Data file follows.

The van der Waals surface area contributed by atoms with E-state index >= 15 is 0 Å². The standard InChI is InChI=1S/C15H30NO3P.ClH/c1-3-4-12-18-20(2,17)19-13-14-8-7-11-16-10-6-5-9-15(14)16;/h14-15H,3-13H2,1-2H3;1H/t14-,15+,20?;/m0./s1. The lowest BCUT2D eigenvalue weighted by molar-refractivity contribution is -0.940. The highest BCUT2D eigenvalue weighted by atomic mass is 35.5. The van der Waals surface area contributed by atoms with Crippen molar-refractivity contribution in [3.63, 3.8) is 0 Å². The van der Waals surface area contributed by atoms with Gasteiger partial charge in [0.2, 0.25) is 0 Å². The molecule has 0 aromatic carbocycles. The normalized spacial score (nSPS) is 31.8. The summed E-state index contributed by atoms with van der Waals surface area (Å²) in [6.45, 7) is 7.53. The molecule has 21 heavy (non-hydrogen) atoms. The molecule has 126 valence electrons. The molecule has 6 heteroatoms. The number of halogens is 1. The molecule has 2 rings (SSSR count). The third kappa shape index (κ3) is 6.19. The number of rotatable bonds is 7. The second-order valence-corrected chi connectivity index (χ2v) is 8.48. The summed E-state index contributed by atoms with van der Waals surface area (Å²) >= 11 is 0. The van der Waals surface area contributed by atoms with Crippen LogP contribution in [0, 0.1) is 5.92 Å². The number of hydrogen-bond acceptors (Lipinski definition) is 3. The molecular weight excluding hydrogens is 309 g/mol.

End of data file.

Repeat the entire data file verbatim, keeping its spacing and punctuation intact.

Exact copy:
The van der Waals surface area contributed by atoms with E-state index >= 15 is 0 Å². The standard InChI is InChI=1S/C15H30NO3P.ClH/c1-3-4-12-18-20(2,17)19-13-14-8-7-11-16-10-6-5-9-15(14)16;/h14-15H,3-13H2,1-2H3;1H/t14-,15+,20?;/m0./s1. The lowest BCUT2D eigenvalue weighted by molar-refractivity contribution is -0.940. The highest BCUT2D eigenvalue weighted by atomic mass is 35.5. The van der Waals surface area contributed by atoms with Crippen molar-refractivity contribution in [3.63, 3.8) is 0 Å². The van der Waals surface area contributed by atoms with Gasteiger partial charge in [0.2, 0.25) is 0 Å². The molecule has 0 aromatic carbocycles. The normalized spacial score (nSPS) is 31.8. The summed E-state index contributed by atoms with van der Waals surface area (Å²) in [6.45, 7) is 7.53. The molecule has 21 heavy (non-hydrogen) atoms. The molecule has 126 valence electrons. The molecule has 6 heteroatoms. The number of halogens is 1. The molecule has 2 rings (SSSR count). The third kappa shape index (κ3) is 6.19. The number of rotatable bonds is 7. The second-order valence-corrected chi connectivity index (χ2v) is 8.48. The summed E-state index contributed by atoms with van der Waals surface area (Å²) >= 11 is 0. The van der Waals surface area contributed by atoms with Crippen LogP contribution in [0, 0.1) is 5.92 Å². The number of hydrogen-bond acceptors (Lipinski definition) is 3. The molecular weight excluding hydrogens is 309 g/mol.